San Diego phone operator sued for long-distance charges of $50 per minute

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BBG Communications, a privately owned operator of public telephones located in airports, rail stations and cruise ship terminals around the world, has been sued in a class action complaint, alleging the company charges grossly excessive fees to customers using credit cards on its pay telephones.

The lawsuit, seeking class-action status, was filed on behalf of two Northern California men, according to an article in the San Diego Union-Tribune. The lawyer who filed the lawsuit, Alan Mansfield, said that the company charges fees that are unconscionable when using a credit card, despite listing fees for about $1 or less per minute when using coins.

One of the men said that he was charged $54.33 for a one-minute call from a BBG payphone while in Germany, using his credit card. The other claimed that he made two calls totaling seven minutes and was charged $150 by the company.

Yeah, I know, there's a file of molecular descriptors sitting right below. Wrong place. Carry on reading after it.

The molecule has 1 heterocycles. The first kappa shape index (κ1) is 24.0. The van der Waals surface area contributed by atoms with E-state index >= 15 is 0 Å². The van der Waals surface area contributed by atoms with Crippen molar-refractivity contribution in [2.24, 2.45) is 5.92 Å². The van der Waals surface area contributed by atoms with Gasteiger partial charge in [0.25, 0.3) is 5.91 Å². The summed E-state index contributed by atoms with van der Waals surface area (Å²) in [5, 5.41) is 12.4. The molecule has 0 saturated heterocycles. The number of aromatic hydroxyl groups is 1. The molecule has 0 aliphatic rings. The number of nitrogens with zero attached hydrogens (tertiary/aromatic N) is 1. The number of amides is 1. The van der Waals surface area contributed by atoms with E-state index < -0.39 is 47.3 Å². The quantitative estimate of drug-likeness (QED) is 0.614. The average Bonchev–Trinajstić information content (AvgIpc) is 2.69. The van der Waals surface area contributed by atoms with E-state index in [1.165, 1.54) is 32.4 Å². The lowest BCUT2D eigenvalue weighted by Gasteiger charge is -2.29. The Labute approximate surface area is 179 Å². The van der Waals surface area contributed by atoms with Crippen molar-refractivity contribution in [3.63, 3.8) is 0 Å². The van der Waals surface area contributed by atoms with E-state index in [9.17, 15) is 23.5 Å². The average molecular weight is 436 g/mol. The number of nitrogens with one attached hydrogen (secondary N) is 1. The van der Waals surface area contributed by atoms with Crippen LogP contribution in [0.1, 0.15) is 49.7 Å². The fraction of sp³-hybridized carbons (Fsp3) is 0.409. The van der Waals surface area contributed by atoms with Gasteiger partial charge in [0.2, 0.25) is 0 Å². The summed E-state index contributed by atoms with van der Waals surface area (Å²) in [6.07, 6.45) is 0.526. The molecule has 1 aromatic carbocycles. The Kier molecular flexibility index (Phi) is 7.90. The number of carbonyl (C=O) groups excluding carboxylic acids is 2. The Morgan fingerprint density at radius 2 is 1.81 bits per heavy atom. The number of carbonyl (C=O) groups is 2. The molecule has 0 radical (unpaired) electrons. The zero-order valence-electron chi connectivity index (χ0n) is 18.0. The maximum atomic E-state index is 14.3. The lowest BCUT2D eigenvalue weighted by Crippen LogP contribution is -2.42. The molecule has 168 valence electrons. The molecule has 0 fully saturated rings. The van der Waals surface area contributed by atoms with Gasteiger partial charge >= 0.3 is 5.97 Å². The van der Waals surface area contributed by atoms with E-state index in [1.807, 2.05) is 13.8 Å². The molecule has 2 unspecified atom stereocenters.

The lawsuit alleges that the company advertises low rates for customers that use cash, but does not list rates for using credit or debit cards. Customers expect similar rates, and then discover the enormous charges later when they receive their bank statement or credit card bill. When customers complain, BBG typically refunds only 30 to 40 percent of the charges.

The company operates about 350,000 phones around the world, including the iconic red phone booths in London. It provides phone services in North and South America, Europe, Japan, Israel and the Caribbean, and sells 300 million minutes of calls each month.

The company is owned by the Galicot family of Tijuana, Mexico, and is run by Gregory Galicot.

San Diego Union-Tribune

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